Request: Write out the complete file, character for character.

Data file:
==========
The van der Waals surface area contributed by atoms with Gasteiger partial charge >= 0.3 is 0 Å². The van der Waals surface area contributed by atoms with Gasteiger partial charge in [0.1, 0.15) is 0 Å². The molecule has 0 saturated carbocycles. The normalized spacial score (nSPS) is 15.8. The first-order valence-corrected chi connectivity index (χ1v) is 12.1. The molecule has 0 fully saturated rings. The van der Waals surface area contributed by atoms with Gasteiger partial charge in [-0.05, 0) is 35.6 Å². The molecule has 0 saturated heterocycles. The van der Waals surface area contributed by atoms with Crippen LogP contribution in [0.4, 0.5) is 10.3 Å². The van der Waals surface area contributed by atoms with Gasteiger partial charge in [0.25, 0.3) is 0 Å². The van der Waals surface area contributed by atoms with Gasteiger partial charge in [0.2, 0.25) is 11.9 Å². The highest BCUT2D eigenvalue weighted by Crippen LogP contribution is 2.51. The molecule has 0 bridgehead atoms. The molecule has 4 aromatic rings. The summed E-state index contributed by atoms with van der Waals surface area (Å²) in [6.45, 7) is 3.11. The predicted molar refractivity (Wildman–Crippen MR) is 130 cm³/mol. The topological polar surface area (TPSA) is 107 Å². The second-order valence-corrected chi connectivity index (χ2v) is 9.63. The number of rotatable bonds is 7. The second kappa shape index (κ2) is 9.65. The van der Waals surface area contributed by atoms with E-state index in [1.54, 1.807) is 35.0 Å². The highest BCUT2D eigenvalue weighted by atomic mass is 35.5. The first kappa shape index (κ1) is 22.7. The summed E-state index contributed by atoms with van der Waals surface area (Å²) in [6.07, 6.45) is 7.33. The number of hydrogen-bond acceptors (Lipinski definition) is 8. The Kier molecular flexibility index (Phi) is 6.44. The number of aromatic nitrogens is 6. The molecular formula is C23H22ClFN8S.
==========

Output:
The van der Waals surface area contributed by atoms with Gasteiger partial charge >= 0.3 is 0 Å². The van der Waals surface area contributed by atoms with Gasteiger partial charge in [0.1, 0.15) is 0 Å². The molecule has 0 saturated carbocycles. The normalized spacial score (nSPS) is 15.8. The first-order valence-corrected chi connectivity index (χ1v) is 12.1. The molecule has 0 fully saturated rings. The van der Waals surface area contributed by atoms with Gasteiger partial charge in [-0.05, 0) is 35.6 Å². The molecule has 0 saturated heterocycles. The van der Waals surface area contributed by atoms with Crippen LogP contribution in [0.4, 0.5) is 10.3 Å². The van der Waals surface area contributed by atoms with Gasteiger partial charge in [0.25, 0.3) is 0 Å². The van der Waals surface area contributed by atoms with Gasteiger partial charge in [0.2, 0.25) is 11.9 Å². The highest BCUT2D eigenvalue weighted by Crippen LogP contribution is 2.51. The molecule has 0 bridgehead atoms. The molecule has 4 aromatic rings. The summed E-state index contributed by atoms with van der Waals surface area (Å²) in [6.45, 7) is 3.11. The predicted molar refractivity (Wildman–Crippen MR) is 130 cm³/mol. The topological polar surface area (TPSA) is 107 Å². The second-order valence-corrected chi connectivity index (χ2v) is 9.63. The number of rotatable bonds is 7. The second kappa shape index (κ2) is 9.65. The van der Waals surface area contributed by atoms with E-state index in [1.54, 1.807) is 35.0 Å². The highest BCUT2D eigenvalue weighted by atomic mass is 35.5. The first kappa shape index (κ1) is 22.7. The summed E-state index contributed by atoms with van der Waals surface area (Å²) in [6.07, 6.45) is 7.33. The number of hydrogen-bond acceptors (Lipinski definition) is 8. The Kier molecular flexibility index (Phi) is 6.44. The number of aromatic nitrogens is 6. The molecular formula is C23H22ClFN8S.